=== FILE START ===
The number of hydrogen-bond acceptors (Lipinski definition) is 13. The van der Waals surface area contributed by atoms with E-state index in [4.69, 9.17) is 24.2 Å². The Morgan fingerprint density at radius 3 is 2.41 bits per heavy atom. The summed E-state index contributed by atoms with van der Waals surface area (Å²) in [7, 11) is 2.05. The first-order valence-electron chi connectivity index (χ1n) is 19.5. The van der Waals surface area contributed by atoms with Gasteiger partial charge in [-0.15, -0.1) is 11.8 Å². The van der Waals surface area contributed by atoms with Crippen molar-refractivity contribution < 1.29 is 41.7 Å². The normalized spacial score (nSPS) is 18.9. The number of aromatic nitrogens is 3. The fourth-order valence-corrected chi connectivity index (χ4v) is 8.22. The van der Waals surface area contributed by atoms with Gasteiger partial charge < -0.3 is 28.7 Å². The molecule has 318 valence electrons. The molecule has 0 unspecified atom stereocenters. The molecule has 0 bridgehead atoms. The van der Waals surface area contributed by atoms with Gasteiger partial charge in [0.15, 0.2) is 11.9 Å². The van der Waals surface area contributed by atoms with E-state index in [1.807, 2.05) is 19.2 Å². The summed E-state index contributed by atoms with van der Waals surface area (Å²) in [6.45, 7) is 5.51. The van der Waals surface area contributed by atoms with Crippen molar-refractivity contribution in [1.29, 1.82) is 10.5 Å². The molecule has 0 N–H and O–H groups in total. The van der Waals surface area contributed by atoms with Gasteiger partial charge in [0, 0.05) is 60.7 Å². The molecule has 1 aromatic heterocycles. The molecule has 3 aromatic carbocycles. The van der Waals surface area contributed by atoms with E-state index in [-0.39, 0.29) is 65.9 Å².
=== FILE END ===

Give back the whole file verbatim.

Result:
The number of hydrogen-bond acceptors (Lipinski definition) is 13. The van der Waals surface area contributed by atoms with E-state index in [4.69, 9.17) is 24.2 Å². The Morgan fingerprint density at radius 3 is 2.41 bits per heavy atom. The summed E-state index contributed by atoms with van der Waals surface area (Å²) in [7, 11) is 2.05. The first-order valence-electron chi connectivity index (χ1n) is 19.5. The van der Waals surface area contributed by atoms with Gasteiger partial charge in [-0.15, -0.1) is 11.8 Å². The van der Waals surface area contributed by atoms with Crippen molar-refractivity contribution < 1.29 is 41.7 Å². The normalized spacial score (nSPS) is 18.9. The number of aromatic nitrogens is 3. The fourth-order valence-corrected chi connectivity index (χ4v) is 8.22. The van der Waals surface area contributed by atoms with Gasteiger partial charge < -0.3 is 28.7 Å². The molecule has 318 valence electrons. The molecule has 0 unspecified atom stereocenters. The molecule has 0 bridgehead atoms. The van der Waals surface area contributed by atoms with Gasteiger partial charge in [0.15, 0.2) is 11.9 Å². The van der Waals surface area contributed by atoms with E-state index in [1.807, 2.05) is 19.2 Å². The summed E-state index contributed by atoms with van der Waals surface area (Å²) in [6.45, 7) is 5.51. The van der Waals surface area contributed by atoms with Crippen molar-refractivity contribution in [1.29, 1.82) is 10.5 Å². The molecule has 0 N–H and O–H groups in total. The van der Waals surface area contributed by atoms with Gasteiger partial charge in [0, 0.05) is 60.7 Å². The molecule has 1 aromatic heterocycles. The molecule has 3 aromatic carbocycles. The van der Waals surface area contributed by atoms with E-state index in [-0.39, 0.29) is 65.9 Å².